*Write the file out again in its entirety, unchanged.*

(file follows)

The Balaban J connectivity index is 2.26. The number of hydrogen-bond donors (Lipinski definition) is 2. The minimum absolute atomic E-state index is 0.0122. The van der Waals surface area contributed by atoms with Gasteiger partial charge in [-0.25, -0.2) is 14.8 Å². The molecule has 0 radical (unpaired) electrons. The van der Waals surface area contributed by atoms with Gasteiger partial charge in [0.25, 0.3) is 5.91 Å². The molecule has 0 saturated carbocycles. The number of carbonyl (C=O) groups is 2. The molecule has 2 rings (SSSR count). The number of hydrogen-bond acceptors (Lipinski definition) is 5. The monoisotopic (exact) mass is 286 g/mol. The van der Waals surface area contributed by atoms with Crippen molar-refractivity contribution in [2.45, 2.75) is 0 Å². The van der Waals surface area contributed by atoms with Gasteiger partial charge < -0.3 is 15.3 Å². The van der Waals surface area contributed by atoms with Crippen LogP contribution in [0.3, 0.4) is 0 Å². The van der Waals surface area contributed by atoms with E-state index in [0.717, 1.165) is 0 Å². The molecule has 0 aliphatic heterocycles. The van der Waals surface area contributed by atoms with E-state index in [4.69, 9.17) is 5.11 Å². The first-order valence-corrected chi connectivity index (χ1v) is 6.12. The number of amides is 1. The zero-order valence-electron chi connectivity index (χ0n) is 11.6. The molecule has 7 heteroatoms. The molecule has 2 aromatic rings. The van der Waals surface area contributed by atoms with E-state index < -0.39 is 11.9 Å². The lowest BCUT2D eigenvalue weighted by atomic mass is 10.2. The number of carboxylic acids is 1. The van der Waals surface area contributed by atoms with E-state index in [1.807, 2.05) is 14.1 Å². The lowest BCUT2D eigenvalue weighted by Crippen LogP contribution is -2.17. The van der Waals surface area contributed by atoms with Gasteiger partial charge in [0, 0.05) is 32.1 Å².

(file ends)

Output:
The Balaban J connectivity index is 2.26. The number of hydrogen-bond donors (Lipinski definition) is 2. The minimum absolute atomic E-state index is 0.0122. The van der Waals surface area contributed by atoms with Gasteiger partial charge in [-0.25, -0.2) is 14.8 Å². The molecule has 0 radical (unpaired) electrons. The van der Waals surface area contributed by atoms with Gasteiger partial charge in [0.25, 0.3) is 5.91 Å². The molecule has 0 saturated carbocycles. The number of carbonyl (C=O) groups is 2. The molecule has 2 rings (SSSR count). The number of hydrogen-bond acceptors (Lipinski definition) is 5. The monoisotopic (exact) mass is 286 g/mol. The van der Waals surface area contributed by atoms with Crippen molar-refractivity contribution in [2.45, 2.75) is 0 Å². The van der Waals surface area contributed by atoms with Gasteiger partial charge < -0.3 is 15.3 Å². The van der Waals surface area contributed by atoms with Crippen LogP contribution in [0.3, 0.4) is 0 Å². The van der Waals surface area contributed by atoms with E-state index in [0.717, 1.165) is 0 Å². The molecule has 0 aliphatic heterocycles. The van der Waals surface area contributed by atoms with E-state index in [4.69, 9.17) is 5.11 Å². The first-order valence-corrected chi connectivity index (χ1v) is 6.12. The number of amides is 1. The zero-order valence-electron chi connectivity index (χ0n) is 11.6. The molecule has 7 heteroatoms. The molecule has 2 aromatic rings. The van der Waals surface area contributed by atoms with E-state index < -0.39 is 11.9 Å². The lowest BCUT2D eigenvalue weighted by atomic mass is 10.2. The number of carboxylic acids is 1. The van der Waals surface area contributed by atoms with E-state index in [1.807, 2.05) is 14.1 Å². The lowest BCUT2D eigenvalue weighted by Crippen LogP contribution is -2.17. The van der Waals surface area contributed by atoms with Gasteiger partial charge in [0, 0.05) is 32.1 Å².